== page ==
You edit in mpg2 - decompressing and compressing. And at the end you liquidate HD resolution with downconversion.
Mpg2 compression, decompression and compression by editing and dowconversion do not improve picture quality.
Drops on tape in HD are much more bad as in SD.
Shooting in HD for SDresults is like record 5.1 Surround Sound for a mono tv with only one loudspeaker.
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Old December 4th, 2007, 12:34 PM   #7
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I always get better results when I shoot and edit in HDV and then down convert at the end. I've done tests with my camera, down converting will give you a better result. Especially if you don't want jagged lines or aliasing in your final project. Shooting HD for SD results is actually more like recording and mixing audio at 88khz even though the final mix will be 44.1khz for a CD. Some of the extra sound information makes it way into the lower resolution mix. I usually render a uncompressed version from final cut, then drag it into compressor and convert it to mpg2. It gives the best results I've found so far.
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Old December 4th, 2007, 12:49 PM   #8
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However, due to the mpeg compression, and its GOP structure, you may find that shots with a lot of distributed motion and no single focus of interest may not fare as well as they would with SD originals.

The processing rendering and time can be a real issue if you have an older model PC.

Bottom line is HDV spoils one for SD, especially if the HDV is viewed up close and personal on a HD screen.
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Old December 4th, 2007, 01:18 PM   #9
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Quote:
Originally Posted by Bryce Olejniczak View Post
Shooting HD for SD results is actually more like recording and mixing audio at 88khz even though the final mix will be 44.1khz for a CD.
Yes - okay - like record at 88kHz - but compressed in mp3.
It is much more important to record in 24bit as in 88kHz.:D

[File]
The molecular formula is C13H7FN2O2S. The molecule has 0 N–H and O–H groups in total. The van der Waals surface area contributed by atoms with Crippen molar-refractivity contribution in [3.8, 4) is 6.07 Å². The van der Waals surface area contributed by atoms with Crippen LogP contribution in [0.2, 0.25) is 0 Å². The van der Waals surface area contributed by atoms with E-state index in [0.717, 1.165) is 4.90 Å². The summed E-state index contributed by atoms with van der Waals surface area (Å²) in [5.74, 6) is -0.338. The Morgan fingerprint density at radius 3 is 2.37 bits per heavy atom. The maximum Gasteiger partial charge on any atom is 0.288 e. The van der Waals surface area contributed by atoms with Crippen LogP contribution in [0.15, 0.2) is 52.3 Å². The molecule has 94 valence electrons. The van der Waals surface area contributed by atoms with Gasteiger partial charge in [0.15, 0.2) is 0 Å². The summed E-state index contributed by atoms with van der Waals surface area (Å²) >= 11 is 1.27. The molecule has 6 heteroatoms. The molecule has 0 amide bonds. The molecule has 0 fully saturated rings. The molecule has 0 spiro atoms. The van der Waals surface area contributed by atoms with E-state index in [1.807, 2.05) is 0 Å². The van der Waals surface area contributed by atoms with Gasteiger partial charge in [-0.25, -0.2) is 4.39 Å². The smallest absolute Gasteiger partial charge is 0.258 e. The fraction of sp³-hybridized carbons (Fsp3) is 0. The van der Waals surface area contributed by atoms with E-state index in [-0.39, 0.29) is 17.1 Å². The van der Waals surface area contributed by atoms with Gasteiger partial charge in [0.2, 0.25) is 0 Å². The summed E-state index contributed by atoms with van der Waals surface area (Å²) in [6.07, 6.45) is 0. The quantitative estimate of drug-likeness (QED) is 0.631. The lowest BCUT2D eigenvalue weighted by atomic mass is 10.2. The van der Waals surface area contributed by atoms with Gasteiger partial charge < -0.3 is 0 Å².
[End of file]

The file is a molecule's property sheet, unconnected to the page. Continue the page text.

There will be picture quality improvement in HD only if you use filters or effects to enlarge or zoom your pictures and downscaling for SD.
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Old December 4th, 2007, 01:37 PM   #10
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There are 3 downsides to shooting HDV and downconverting to SD after editing:

- You need much more computer power and HDD space (intermediate codecs use about 3x dv25 space)
- There is a possibility of MPEG2 artefacts showing, none of this with native SD DV25 avi.
- The original sound is about 1:5 compressed MP2 with HDV compared to clean uncompressed PCM wav you get with SD.

The upsides of shooting HDV and downconverting:

- future proof to a certain extent.
- possibility to refame and use "digital zoom" in edit.
- better color keying if needed.
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Old December 4th, 2007, 02:05 PM   #11
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I tackled a HDV edit with a wedding recently.
Im using pp2.
My machine is dual core 2.4ghz 2mb ram.

There are 3 reasons I can think of as to why Im not happy doing things this way.

1) I had audio sync problems on the timeline. Admittedly i should have split the long clip and i didnt. This sync got worse over time so it wasnt easily fixed.
This point alone pushes me away from editing HDV.

2) Apply any filter at all and it no longer plays smoothly.